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Roger Stone will not testify as his criminal trial nears an end

Image: Roger Stone and his wife, Nydia, arrive at court in Washington on No
Roger Stone and his wife, Nydia, arrive at court in Washington on Nov. 12, 2019. Copyright Mark Wilson Getty Images
Copyright Mark Wilson Getty Images
By Dartunorro Clark and Charlie Gile with NBC News Politics
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Stone, 67, could face prison time if convicted in the trial.


Roger Stone, the longtime confidant of President Donald Trump,will not testify in his criminal trial in Washington, D.C., his defense attorney Robert Buschel told the court Tuesday.

Stone is accused of lying to Congress and pressuring another person to do the same thing.

The prosecution rested Tuesday after former FBI case agent Michelle Taylor was recalled to testify about Stone's testimony before the House Intelligence Committee, specifically when he told the committee about his thoughts the potential connection between Guccifer 2.0 and the Russian government.

Stone's defense team told the court they plan to play a 50-minute clip of Stone's testimony before the committee for the jury, after which they will rest their case. Federal District Judge Amy Berman Jackson said closing arguments in the trial are scheduled for 1 p.m. Wednesday.

The defense team also plans to file a motion asking the judge to dismiss the case, asserting that the prosecution didn't prove its argument.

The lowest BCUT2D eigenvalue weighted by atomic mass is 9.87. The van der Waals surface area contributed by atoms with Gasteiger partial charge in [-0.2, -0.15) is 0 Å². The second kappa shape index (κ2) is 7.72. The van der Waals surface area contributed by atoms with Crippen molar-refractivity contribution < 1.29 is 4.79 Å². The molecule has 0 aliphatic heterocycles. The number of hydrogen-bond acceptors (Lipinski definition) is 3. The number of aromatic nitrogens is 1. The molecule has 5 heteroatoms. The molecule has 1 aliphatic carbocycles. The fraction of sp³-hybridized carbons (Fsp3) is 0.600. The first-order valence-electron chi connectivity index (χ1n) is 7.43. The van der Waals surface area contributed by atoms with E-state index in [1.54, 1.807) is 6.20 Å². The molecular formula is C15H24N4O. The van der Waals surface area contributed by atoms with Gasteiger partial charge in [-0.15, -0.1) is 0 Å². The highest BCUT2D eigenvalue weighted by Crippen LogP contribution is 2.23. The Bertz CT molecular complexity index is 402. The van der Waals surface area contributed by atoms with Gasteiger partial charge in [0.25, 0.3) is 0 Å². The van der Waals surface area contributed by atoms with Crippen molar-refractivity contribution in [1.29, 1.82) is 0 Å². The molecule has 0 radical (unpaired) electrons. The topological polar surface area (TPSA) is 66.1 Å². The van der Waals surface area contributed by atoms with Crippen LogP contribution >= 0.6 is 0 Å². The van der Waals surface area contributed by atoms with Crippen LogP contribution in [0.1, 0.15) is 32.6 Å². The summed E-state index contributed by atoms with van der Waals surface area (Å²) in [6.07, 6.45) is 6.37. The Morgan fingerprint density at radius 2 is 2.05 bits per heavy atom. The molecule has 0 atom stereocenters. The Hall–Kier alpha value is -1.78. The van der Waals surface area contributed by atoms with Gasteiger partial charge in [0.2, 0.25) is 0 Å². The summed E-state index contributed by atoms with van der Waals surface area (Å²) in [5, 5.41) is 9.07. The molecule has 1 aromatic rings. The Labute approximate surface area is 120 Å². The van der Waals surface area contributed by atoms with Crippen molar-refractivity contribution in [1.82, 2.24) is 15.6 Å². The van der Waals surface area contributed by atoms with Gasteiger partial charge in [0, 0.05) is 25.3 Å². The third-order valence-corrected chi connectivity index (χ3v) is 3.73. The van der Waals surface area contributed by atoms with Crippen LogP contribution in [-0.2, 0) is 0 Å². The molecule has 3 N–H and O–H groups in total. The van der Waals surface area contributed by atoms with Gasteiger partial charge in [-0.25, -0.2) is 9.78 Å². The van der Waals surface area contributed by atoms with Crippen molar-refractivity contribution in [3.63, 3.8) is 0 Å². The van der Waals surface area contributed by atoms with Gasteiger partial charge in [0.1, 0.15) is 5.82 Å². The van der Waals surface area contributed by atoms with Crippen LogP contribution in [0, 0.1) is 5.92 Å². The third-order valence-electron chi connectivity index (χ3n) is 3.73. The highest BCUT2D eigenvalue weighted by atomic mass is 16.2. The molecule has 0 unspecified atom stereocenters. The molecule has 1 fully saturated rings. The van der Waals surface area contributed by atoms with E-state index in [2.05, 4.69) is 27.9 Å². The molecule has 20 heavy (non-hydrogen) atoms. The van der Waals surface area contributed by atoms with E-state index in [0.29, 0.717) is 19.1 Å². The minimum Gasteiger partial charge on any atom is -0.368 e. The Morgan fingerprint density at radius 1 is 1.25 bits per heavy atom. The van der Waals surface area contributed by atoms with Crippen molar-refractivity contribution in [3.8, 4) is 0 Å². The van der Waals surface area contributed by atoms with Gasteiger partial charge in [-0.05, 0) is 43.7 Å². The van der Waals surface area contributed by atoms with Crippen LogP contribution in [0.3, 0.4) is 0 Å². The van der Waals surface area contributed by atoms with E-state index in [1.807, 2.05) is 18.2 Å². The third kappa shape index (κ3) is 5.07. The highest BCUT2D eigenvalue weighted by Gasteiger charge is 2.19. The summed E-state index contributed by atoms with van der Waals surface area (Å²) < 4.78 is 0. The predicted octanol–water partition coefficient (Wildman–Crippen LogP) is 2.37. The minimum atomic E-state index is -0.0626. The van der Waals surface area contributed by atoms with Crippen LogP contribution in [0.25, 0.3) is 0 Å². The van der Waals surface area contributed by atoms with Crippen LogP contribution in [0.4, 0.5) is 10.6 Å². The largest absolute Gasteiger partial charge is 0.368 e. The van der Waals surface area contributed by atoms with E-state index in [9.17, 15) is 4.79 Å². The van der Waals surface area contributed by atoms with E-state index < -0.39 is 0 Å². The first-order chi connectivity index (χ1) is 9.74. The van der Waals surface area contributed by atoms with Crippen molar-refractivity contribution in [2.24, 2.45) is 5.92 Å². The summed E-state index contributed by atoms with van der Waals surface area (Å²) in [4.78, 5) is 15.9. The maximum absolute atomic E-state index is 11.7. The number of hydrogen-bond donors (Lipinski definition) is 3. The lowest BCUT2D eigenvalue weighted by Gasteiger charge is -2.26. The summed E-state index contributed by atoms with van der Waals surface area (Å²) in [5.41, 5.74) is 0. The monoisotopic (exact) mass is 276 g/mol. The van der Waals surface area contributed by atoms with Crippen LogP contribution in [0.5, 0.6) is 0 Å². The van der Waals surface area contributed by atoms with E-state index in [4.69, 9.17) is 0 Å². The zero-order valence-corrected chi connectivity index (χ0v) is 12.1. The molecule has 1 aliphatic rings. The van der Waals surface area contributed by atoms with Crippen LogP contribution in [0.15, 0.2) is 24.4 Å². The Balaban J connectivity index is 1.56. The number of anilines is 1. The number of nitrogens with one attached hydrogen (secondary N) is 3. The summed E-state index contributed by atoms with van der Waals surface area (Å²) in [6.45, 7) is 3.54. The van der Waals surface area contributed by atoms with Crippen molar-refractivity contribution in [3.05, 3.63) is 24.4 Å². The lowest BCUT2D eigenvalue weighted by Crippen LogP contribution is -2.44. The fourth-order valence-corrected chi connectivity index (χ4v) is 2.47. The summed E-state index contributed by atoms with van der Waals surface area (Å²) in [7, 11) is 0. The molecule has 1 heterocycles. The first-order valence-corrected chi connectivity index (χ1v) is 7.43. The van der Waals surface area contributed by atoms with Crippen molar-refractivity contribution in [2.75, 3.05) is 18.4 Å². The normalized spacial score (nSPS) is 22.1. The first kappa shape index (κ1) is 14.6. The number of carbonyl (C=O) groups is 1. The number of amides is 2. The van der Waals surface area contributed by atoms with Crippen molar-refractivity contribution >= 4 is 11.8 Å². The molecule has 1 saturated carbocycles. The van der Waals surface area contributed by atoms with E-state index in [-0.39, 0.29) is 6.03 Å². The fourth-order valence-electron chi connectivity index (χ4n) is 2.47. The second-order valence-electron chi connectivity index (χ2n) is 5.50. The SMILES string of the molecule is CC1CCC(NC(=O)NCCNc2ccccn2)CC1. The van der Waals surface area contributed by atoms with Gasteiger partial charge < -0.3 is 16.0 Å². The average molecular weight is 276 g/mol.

A Trump friend for more than 30 years, Stone was arrested in January and charged with misleading the House Intelligence Committee in 2017 about his efforts to find out when WikiLeaks would be releasing emails hacked from the Democratic Party and Hillary Clinton's campaign. The charges, which include giving false statements, obstruction and witness tampering, were the last to be filed by special counsel Robert Mueller's team before their investigation ended.

Stone, 67, could face prison time if convicted in the trial. He has denied knowing about the WikiLeaks' releases ahead of time.

Stone also served early on as an adviser to Trump's 2016 campaign and has called himself the victim of a political prosecution. During the months leading up to the trial, he was repeatedly admonished by the judge to stop making public comments about the case that could influence the potential jury pool.

Prosecutors said Stone asked Randy Credico, a standup comedian turned radio talk show host, to be an intermediary between him and WikiLeaks' founder Julian Assange. The charges say Stone urged Credico to lie to the Intelligence Committee about those contacts.

"Stonewall it. Plead the fifth," Stone texted him, and even threatened to take away Credico's dog, Mueller's team said.

According to prosecutors, Stone also urged Credico to emulate a character from "The Godfather Part II" movie, Frank Pentangeli, who is called to testify against mob boss Michael Corleone. But Pentangeli changes his testimony when Corleone, portrayed by Al Pacino, enters the hearing room, claiming to know nothing about him and saying, "I was in the olive oil business with his father, but that was a long time ago."

Court documents said Stone urged Credico to tell the House committee, "Sure I know Roger Stone. He was in the olive oil business with my father. But that was a long time ago," referring to the Pentangeli quote. Prosecutors sought permission to show a clip from the movie during the trial, but the judge declined to allow it. The judge also informed the jury to not watch the film.

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